Now, new research suggests rising temperatures lead to a surge in diagnoses of type-2 diabetes.
The study, published Monday in the BMJ Open Diabetes Research & Care, compared annual average temperatures across the United States from 1996 to 2009 with reported new cases of type-2 diabetes. The disease, which typically develops later in life, prevents the body from absorbing glucose needed to produce energy. In particularly hot years, the number of new diagnoses spiked.
“When it gets warmer, there is higher incidence of diabetes,” Lisanne Blauw, the study’s co-author and a PhD candidate at the Netherlands-based Einthoven Laboratory, told The Huffington Post by phone on Tuesday. “It’s important to realize global warming has further effects on our health, not only on the climate.”
Blauw and six other researchers from the Leiden University Medical Center and Delft University of Technology ― both in the Netherlands ― used data from 14 years of surveys by the Centers for Disease Control and Prevention. They capped the dataset at 2009, the year the CDC began including emails and mobile phones in its survey. The statistical models accounted for the passage of time and adjusted for age and seasonal temperatures changes. The study excluded Illinois, Guam and the U.S. Virgin Islands, because data from those places was incomplete or unavailable, Blauw said.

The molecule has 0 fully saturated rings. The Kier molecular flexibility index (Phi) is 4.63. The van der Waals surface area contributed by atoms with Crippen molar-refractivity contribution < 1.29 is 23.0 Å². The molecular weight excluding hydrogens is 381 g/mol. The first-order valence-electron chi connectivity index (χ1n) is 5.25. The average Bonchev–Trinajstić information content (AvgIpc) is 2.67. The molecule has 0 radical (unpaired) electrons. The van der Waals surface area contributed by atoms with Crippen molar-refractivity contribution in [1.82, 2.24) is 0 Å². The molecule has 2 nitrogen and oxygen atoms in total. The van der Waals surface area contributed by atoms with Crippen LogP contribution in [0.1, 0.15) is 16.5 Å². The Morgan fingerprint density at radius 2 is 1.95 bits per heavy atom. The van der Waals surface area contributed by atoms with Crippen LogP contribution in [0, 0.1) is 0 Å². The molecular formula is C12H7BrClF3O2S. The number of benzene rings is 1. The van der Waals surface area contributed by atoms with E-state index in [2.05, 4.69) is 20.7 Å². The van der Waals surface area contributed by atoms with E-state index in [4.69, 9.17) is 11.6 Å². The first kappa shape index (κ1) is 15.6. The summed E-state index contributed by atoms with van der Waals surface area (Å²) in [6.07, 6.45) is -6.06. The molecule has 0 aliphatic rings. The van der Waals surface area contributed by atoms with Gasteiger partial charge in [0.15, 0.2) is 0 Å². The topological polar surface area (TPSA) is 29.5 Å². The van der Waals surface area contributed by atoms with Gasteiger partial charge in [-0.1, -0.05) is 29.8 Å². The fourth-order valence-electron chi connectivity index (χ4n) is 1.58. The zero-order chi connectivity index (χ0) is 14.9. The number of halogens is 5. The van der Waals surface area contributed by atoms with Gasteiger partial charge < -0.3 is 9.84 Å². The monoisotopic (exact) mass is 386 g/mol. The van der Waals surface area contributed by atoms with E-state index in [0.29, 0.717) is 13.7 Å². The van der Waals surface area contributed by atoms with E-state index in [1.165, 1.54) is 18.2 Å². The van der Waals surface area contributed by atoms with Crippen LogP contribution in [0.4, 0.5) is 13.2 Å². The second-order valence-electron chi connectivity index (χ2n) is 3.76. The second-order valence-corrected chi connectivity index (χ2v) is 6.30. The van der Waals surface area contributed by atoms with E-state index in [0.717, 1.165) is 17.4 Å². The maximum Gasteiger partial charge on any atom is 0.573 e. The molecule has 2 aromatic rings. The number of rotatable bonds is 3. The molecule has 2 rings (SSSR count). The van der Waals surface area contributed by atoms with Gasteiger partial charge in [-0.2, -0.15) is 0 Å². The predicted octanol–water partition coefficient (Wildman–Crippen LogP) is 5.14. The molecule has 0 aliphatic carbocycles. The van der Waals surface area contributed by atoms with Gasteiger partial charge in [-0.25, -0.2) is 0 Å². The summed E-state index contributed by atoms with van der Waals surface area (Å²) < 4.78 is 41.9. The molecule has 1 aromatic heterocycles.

The idea for the study came in 2015, when a separate team of Dutch researchers found a connection between temperature, insulin production and brown adipose tissue, the fat cells that burn energy and produce heat. (White fat cells, by contrast, store calories.) The research concluded that type-2 diabetics placed in temperatures around 50 degrees Fahrenheit produced more insulin.
“On the basis of that study, we thought maybe it’d be interesting to see the association between outer temperature and instances of diabetes,” Blauw said, but warned that her research could not make conclusions about brown fat. “The question that automatically comes up with this study is: Why is there an association? Why is there a relation between temperature and diabetes?”
She has some hypotheses. Temperature changes could alter the cellular activity of brown fat, people could exercise less in hotter years or diets could change change. It could be all of the above.
Next, Blauw said she plans to apply her findings to study smaller populations, such as the Netherlands or the United Kingdom, and new ways to activate brown fat, including through medications.
Last year was the hottest year on record, according to analyses by NASA and the National Oceanic and Atmospheric Administration. Carbon dioxide in the atmosphere, one of the primary causes of global warming, increased at its fastest pace on record last year, too. Humanity is on pace this century to produce enough greenhouse gases, which trap heat and warm the planet, to send global temperatures soaring past the 3.6 degrees Fahrenheit above pre-industrial levels that scientists say marks the point of no return, after which violent weather, surging sea levels, drought and environmental destruction become irreversible.
The Paris Agreement, the historic climate deal signed by 195 countries last year, aims to gradually slash emissions over the next several decades in hopes of avoiding the imminent nightmare scenario. But the accord could be in jeopardy as President Donald Trump moves to shred U.S. policies for cutting emissions, increase fossil fuel use and defund programs that help poorer countries, which depend on coal and oil to lift their people out of poverty and to develop zero-emissions energy infrastructure.
“Well,” Blauw said, reiterating her findings, “more diabetes cases will likely happen when the temperature of the year is higher.”